The scientific community recently took the decision that a kilogram can no longer be a kilogram. Given their track record of declaring that a metre isn’t a metre and a second isn’t a second this shouldn’t come as much of a shock.
Since 1889 the kilogram has been measured by means of a standard block of metal. Trouble is, a block of metal gets the occasional tiny scratch, or a layer of dirt added from a scientist’s sweaty palm and so the weight fluctuates. Scientists (being scientists) need an accuracy level of 30 parts in a billion and so the lump of metal is being replaced by a fixed value from nature (as was done for the metre and the second).
30 parts per billion equates to an accuracy per unit of 0.00000003. A very small number indeed. One that needs a very wide Excel column or a large amount of real estate on a dashboard to display.
If you’ve worked within the dark realms of BI for more than a week, you’ll have encountered something like the table below.
If you’re a veteran of a month or more you’ve likely been asked to recreate an identical version of this Excel based wonder in a visualisation tool of the client’s choice.
Much like scientists, there are armies of Excel users out there that will swear on pain of death that they have to see every exact number all of the time. Occasionally they’ll go rogue and build a 3-D bar graph to paste into PowerPoint, but mostly it’s about the numbers.
This kind of data best illustrates what a modern visualisation tool brings to the table over and above “old school BI” which has (perhaps unfairly) become the catch-all du jour for canned, list reporting.
With the exception of the Kardashians and Justin Bieber there’s a time and a place for everything. A financial statement for a company report has to show the numbers, but what if you simply want to get a sense of how your sales categories stack up against each other for the last complete month?
Nice, but how did our categories track against target?
Hmm…before I fire Jeff in our Things division, is the picture the same for the current month to date? And where do we stand against our 75% and 90% of target bands?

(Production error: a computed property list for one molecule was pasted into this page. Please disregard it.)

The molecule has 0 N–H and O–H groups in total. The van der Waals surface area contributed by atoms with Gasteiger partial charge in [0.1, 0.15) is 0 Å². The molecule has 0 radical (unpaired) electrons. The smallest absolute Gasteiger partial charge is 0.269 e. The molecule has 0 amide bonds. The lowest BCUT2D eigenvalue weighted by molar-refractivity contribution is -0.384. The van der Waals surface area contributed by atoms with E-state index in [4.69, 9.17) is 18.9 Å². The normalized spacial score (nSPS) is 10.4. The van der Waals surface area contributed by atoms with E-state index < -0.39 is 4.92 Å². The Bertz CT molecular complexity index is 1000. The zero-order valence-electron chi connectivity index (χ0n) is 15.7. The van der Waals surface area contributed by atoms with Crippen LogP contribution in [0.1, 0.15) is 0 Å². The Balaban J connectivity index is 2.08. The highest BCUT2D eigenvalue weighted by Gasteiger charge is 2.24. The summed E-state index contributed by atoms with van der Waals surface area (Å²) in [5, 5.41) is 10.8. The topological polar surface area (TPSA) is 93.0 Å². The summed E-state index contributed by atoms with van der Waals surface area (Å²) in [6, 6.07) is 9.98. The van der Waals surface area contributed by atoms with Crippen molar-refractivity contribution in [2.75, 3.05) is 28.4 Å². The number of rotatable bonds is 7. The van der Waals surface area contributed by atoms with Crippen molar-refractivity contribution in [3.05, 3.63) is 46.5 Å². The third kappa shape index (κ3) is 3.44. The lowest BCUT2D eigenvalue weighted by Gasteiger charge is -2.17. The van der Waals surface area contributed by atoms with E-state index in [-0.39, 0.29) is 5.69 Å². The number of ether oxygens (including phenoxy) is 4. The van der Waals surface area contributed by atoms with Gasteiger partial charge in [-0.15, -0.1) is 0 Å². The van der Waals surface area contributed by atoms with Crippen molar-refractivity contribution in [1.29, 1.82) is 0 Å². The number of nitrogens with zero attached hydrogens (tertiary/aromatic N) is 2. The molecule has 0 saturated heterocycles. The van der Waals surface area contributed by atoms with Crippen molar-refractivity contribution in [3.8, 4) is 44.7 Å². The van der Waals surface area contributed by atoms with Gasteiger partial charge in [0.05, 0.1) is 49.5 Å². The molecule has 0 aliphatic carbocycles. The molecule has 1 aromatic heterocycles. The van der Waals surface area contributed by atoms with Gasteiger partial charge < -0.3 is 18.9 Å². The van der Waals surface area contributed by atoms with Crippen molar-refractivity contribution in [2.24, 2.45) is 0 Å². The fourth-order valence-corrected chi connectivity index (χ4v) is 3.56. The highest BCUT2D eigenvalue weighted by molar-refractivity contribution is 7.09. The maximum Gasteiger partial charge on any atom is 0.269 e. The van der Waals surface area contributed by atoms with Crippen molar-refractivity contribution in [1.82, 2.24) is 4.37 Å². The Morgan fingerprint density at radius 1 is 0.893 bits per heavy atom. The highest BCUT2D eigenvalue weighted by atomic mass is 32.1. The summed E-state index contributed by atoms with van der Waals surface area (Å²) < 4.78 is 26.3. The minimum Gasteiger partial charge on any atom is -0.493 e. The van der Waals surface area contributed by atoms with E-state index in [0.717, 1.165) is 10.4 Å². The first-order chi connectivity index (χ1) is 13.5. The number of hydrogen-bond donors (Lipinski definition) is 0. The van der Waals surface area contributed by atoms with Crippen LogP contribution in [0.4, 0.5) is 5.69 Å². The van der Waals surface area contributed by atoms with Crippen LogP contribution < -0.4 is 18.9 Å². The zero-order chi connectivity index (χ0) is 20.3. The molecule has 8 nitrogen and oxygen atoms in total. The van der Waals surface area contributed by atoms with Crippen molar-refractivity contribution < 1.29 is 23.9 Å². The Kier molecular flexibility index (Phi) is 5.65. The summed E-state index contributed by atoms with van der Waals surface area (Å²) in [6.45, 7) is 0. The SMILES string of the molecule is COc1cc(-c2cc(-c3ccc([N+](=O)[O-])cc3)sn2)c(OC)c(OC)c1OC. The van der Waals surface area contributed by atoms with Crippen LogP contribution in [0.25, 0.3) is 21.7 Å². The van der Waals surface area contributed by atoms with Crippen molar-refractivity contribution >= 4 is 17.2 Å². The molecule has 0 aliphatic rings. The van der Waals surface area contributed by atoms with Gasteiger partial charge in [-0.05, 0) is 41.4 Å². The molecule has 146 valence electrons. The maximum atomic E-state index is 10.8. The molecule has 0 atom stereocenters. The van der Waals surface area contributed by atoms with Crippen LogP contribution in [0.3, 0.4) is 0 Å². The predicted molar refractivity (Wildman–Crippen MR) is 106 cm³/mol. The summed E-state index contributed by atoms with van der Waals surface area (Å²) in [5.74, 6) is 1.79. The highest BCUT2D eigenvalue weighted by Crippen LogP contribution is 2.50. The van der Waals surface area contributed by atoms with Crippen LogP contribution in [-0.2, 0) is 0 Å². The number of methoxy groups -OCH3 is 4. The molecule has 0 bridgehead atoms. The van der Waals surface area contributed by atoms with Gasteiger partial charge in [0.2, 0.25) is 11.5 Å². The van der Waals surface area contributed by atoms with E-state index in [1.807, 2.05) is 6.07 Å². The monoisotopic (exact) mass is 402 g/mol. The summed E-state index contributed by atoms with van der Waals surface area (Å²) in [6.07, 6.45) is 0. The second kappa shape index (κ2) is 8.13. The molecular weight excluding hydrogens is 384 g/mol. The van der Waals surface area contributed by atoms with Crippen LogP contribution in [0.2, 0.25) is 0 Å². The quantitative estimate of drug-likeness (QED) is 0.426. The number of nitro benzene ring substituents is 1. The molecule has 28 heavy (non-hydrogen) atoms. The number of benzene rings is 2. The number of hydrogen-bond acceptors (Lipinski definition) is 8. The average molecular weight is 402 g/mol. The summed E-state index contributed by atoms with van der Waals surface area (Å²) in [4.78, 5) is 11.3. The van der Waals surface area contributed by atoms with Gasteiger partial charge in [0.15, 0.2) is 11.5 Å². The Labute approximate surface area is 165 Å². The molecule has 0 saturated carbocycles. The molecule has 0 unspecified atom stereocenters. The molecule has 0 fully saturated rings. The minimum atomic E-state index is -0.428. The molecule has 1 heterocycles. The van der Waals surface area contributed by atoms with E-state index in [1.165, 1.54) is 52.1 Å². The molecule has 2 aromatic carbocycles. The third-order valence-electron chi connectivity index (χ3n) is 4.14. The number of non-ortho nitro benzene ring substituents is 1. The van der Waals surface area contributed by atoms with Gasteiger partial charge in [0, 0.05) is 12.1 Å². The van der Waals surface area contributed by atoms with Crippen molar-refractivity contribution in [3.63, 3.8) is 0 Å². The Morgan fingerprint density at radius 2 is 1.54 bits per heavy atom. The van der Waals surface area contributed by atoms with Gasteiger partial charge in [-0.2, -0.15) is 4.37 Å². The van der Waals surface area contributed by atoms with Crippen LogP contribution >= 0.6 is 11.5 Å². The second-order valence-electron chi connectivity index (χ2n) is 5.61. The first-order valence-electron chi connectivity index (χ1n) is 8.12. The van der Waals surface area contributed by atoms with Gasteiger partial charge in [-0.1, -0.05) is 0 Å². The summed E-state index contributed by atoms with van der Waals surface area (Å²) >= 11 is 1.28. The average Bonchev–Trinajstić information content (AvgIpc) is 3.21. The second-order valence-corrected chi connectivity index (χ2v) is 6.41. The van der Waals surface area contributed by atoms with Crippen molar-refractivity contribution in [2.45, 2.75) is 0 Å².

Maybe some longer term trends – say six months – will paint a different picture…?
That’s all well and good but could we download a corporate background from a fantastic image library site like www.pixabay.com into a leading visualisation tool and then throw a few charts over the top of it so that it’ll look snazzy in PowerPoint when I fire Jeff in the board meeting?
The point to note here is that none of the visuals pay any attention to detail when it comes to displaying numbers. We don’t need to compare 14120367853 with 9122864578 in order to see that Widgets are doing better than Things, and we certainly don’t need 30 parts in a billion precision to decide that Jeff had better update his LinkedIn profile.
Traditional BI list reports bring a sense of comfort and structure to the detail driven consumers. Well-designed, eye-catching visuals facilitate smarter, faster business decisions. Both remain relevant and both ultimately rely on the data foundation upon which they are constructed.
So sweat the small stuff only when you need to. Or, better still, choose a partner to inspire and perspire in the correct doses.
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Post written by Nik Eveleigh, Principal BI Consultant, Synergy.
Other articles in this series:
Making Healthy Data Choices – published September 2018
A helping hand(le) for your data – published October 2018
All roads (eventually) lead to data – published November 2018
The 12 Vizzies of Christmas – published December 2018